Particle Sizing and Identification Through Advanced Light Scatter Techniques
Light scatter has been used to map and size particles on silicon wafers for many years, producing accurate maps of particle position and giving an indication of particle size, but do not reveal any information about particle composition. Today's technology is limited by noise, precluding detection of the smallest particles of interest. Present instruments are not adequate for the next generation of semiconductor devices.
Experimental and theoretical studies indicate that more information can be obtained from light scattered by particles than is presently being utilized. Through a combination of measurements and modeling, it should be possible to identify an optimum configuration (geometry, wavelength, polarization, etc.) for a scattering instrument. Work includes experimental verification of theoretical scatter models, noise analysis, development of numerical models, selection of potential instrument configurations, comparison and optimization of configurations and development of specifications for a prototype instrument.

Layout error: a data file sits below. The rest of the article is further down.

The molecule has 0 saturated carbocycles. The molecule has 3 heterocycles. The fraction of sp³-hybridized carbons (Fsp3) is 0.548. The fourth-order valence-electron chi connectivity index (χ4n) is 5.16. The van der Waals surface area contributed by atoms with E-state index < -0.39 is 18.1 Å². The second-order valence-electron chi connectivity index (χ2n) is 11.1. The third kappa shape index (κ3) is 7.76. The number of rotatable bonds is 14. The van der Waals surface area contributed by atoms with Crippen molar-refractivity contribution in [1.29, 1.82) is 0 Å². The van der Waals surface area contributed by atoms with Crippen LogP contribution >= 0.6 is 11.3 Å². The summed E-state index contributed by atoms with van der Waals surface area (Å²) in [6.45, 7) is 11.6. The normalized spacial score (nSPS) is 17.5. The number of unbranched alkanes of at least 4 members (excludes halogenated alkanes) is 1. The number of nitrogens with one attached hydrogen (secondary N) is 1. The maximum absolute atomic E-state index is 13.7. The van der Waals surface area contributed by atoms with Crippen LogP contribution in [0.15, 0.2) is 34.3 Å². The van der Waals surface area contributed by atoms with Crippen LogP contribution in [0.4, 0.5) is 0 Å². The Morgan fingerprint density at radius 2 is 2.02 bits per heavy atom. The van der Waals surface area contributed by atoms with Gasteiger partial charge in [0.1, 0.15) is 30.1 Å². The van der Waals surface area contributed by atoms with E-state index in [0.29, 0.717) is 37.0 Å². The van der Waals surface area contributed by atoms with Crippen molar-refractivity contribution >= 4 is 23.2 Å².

If successful, this approach will lead to a prototype instrument capable of detecting and classifying particles as small as 0.06 um on silicon wafers. This will support the goals of the National Technology Roadmap for Semiconductors through the 0.18 um process generation.
Small Business Information at Submission:
Principal Investigator:John Stoyer
77 Rowe Street Newton, MA 02166
Number of Employees: